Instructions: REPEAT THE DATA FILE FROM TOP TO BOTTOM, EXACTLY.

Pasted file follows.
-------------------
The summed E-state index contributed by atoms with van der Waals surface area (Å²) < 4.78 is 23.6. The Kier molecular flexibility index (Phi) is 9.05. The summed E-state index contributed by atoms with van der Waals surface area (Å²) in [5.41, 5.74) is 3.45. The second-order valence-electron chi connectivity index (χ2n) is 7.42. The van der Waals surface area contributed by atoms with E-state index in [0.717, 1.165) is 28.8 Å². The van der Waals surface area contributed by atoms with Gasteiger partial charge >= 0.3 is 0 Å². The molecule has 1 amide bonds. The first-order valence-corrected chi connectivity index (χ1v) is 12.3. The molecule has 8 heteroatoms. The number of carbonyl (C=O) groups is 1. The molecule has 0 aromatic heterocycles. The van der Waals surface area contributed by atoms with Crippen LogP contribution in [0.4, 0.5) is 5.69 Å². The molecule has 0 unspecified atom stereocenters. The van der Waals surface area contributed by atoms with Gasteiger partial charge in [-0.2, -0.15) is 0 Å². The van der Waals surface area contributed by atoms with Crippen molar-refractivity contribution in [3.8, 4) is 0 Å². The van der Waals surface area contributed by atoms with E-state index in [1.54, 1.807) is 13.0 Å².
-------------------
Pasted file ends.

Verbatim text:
The summed E-state index contributed by atoms with van der Waals surface area (Å²) < 4.78 is 23.6. The Kier molecular flexibility index (Phi) is 9.05. The summed E-state index contributed by atoms with van der Waals surface area (Å²) in [5.41, 5.74) is 3.45. The second-order valence-electron chi connectivity index (χ2n) is 7.42. The van der Waals surface area contributed by atoms with E-state index in [0.717, 1.165) is 28.8 Å². The van der Waals surface area contributed by atoms with Gasteiger partial charge >= 0.3 is 0 Å². The molecule has 1 amide bonds. The first-order valence-corrected chi connectivity index (χ1v) is 12.3. The molecule has 8 heteroatoms. The number of carbonyl (C=O) groups is 1. The molecule has 0 aromatic heterocycles. The van der Waals surface area contributed by atoms with Crippen LogP contribution in [0.4, 0.5) is 5.69 Å². The molecule has 0 unspecified atom stereocenters. The van der Waals surface area contributed by atoms with Gasteiger partial charge in [-0.2, -0.15) is 0 Å². The van der Waals surface area contributed by atoms with Crippen molar-refractivity contribution in [3.8, 4) is 0 Å². The van der Waals surface area contributed by atoms with E-state index in [1.54, 1.807) is 13.0 Å².